This is a lengthy and inconclusive babble. I wrote much of it on public transportation while traveling with George during the 3 days after the race finished. There is no way I could ever use words, even cleverly crafted, to do justice to my experience or describe the passion, efforts and kindness of my team and crew and George, and the race hosts in Bergamo. So, as a reader, I ask you to accept this rambling as a tiny piece of what it was like for me out there during those rich 24 hours! Gratzie!
Team USA gathered together for the first time, in uniform for the opening ceremonies 5:30pm the evening before the race. The venue was a downtown auditorium across the street from the park where the race was staged. I think this is the first time I felt the real implications of being part of a big international competition.
TV cameras and photographers were everywhere, yet since my ability to understand Italian and other European languages is almost non-existent I do not know who/what they represented. Teams were seated in sections and we were all called to the stage being escorted by race volunteers and our country’s flag. Each person was introduced. To see an auditorium full of fit runners all decked out in team clothing and hearing the Italian introductions translated to English reminded me of a mini Olympics!
During the opening ceremonies we heard from the president of the International Ultra Running Association, director of Runners Bergamo and met many elite Italian runners. As cool as it was, after 2 hours, I was ready to go eat supper!
I found it hard to know what to bring for the race. Choosing clothing was easy-I had my uniform tank top and warm ups, and black shorts, extra socks, warm layers, visor and sunglasses, Nathan hand held bottles, -I chose to bring 1 pair of Saucony shoes (Pro Grid Omni 6).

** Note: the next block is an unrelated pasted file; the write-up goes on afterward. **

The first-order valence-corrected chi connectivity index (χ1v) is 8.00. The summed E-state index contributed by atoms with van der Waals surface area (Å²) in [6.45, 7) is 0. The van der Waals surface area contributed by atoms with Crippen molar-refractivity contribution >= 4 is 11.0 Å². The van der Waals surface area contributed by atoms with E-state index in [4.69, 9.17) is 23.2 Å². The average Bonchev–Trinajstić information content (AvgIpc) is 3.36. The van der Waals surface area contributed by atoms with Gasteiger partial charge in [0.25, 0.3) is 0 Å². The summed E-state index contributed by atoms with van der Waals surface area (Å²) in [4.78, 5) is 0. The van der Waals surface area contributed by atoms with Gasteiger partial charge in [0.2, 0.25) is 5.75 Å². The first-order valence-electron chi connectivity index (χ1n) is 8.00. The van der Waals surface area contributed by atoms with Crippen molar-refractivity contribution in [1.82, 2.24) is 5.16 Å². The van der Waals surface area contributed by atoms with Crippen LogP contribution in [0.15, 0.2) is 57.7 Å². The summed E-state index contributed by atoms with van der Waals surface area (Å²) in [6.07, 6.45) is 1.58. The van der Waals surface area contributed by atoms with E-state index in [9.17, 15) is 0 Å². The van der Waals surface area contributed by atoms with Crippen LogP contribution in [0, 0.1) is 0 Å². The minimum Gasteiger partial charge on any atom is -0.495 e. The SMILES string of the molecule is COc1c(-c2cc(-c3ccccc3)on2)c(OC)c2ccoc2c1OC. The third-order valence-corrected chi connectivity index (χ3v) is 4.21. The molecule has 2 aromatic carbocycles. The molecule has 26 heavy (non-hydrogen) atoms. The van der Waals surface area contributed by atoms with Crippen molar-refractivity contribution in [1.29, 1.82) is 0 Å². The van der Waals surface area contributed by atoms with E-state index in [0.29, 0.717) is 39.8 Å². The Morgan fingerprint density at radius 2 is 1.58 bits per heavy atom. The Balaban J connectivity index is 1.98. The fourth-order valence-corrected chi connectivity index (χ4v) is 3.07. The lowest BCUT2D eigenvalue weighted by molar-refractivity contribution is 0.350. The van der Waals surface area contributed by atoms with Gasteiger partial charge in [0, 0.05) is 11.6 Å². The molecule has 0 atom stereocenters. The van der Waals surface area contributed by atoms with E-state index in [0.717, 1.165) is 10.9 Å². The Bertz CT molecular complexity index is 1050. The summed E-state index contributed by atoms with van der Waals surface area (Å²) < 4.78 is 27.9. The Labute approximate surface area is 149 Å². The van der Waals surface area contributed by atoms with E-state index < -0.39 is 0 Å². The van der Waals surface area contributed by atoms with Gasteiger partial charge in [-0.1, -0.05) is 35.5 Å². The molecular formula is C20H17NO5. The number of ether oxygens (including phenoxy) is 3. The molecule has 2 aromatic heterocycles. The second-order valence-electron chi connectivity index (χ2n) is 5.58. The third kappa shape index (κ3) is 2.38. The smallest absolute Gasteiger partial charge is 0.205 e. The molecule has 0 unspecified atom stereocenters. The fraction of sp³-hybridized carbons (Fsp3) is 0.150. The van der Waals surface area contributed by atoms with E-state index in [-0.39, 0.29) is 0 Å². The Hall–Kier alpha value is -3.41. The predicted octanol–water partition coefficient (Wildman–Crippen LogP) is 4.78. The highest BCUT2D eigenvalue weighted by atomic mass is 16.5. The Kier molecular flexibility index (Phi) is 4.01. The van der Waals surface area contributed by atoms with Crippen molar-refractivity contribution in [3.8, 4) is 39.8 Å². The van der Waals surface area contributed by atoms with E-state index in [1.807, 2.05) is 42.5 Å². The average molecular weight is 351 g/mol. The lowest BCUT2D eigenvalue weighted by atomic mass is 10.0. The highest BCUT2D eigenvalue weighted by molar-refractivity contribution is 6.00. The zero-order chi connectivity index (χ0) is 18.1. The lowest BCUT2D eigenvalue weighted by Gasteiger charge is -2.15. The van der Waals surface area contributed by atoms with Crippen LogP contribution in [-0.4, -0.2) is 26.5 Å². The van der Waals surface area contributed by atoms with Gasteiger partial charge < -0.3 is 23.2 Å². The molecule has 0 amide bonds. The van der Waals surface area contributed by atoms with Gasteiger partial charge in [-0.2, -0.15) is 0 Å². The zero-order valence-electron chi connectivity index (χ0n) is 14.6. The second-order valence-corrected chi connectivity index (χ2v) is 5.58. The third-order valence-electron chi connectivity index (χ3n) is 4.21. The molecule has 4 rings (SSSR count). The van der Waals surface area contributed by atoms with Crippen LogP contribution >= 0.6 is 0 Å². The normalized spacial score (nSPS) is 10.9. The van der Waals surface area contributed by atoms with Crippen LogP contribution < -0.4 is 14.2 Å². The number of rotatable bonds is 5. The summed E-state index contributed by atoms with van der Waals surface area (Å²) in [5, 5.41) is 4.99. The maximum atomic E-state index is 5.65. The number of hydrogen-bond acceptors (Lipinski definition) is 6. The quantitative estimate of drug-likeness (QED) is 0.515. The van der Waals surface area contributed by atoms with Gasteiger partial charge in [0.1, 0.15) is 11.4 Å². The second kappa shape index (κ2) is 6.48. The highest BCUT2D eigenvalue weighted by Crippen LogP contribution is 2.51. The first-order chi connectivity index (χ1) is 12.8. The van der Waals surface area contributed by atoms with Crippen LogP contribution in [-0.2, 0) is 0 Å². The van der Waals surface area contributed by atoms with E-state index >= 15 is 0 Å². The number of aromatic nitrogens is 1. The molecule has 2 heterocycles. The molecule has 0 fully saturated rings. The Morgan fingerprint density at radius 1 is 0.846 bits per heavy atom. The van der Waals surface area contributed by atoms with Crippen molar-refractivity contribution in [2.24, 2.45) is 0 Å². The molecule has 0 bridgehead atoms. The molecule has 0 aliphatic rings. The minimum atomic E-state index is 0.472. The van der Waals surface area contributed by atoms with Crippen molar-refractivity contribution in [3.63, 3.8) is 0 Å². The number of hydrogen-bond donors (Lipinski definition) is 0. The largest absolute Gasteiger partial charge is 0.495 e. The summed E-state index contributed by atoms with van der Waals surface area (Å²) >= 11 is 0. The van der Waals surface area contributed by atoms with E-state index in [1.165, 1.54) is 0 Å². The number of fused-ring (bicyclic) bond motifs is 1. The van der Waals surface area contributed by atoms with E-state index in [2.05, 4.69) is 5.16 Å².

I also brought 2. 5 gallons worth of Clif Shot powder, 2 tubes Nuun, Clif Block Shots, a couple gels, Clif Bar minis and bread with Nutella (a semi-sweet Hazelnut/chocolate spread popular in Europe and jam). Cup-o-soups, E-caps, Succeed, all sorts of over the counter remedies, safety pins, duct tape, body glide rounded out my supplies.
From the technical documents we received, I knew teams would have access to some food and drink at the main aid station. I didn’t know what else, if anything besides tent and tables would be supplied. As it turned out, as a team, we were not too prepared and our “crew” scrambled and made things good for us. Team Sweden was right next to us and shared their hot water so we could make broth and cup-o-soups.
Next time (if there is one) I think it would be good to choose a “Chief Aid station person” beforehand who could assist with coordinating the “stuff”. Since electricity was available (we didn’t know until we got there) we could have had a hot water maker, portable stove to help out. Also bring a large cooler would have been great. George, Tim, David and Peter rallied and found a cardboard box lined with a garbage bag to use. (Although they were very challenged to find ice cubes!)
As it turned out the Race Aid station was about a ½ km from our crew tent and race volunteers came around to “aid station alley” and announced availability of soups, pastas, beer/wine, etc!
For the most part, I simply ate out of my “stash”-uncertain of the sweets and chips and drinks at the main aid station. Italian “macaroni” worked magic for me in the middle of the night-yet more on that later!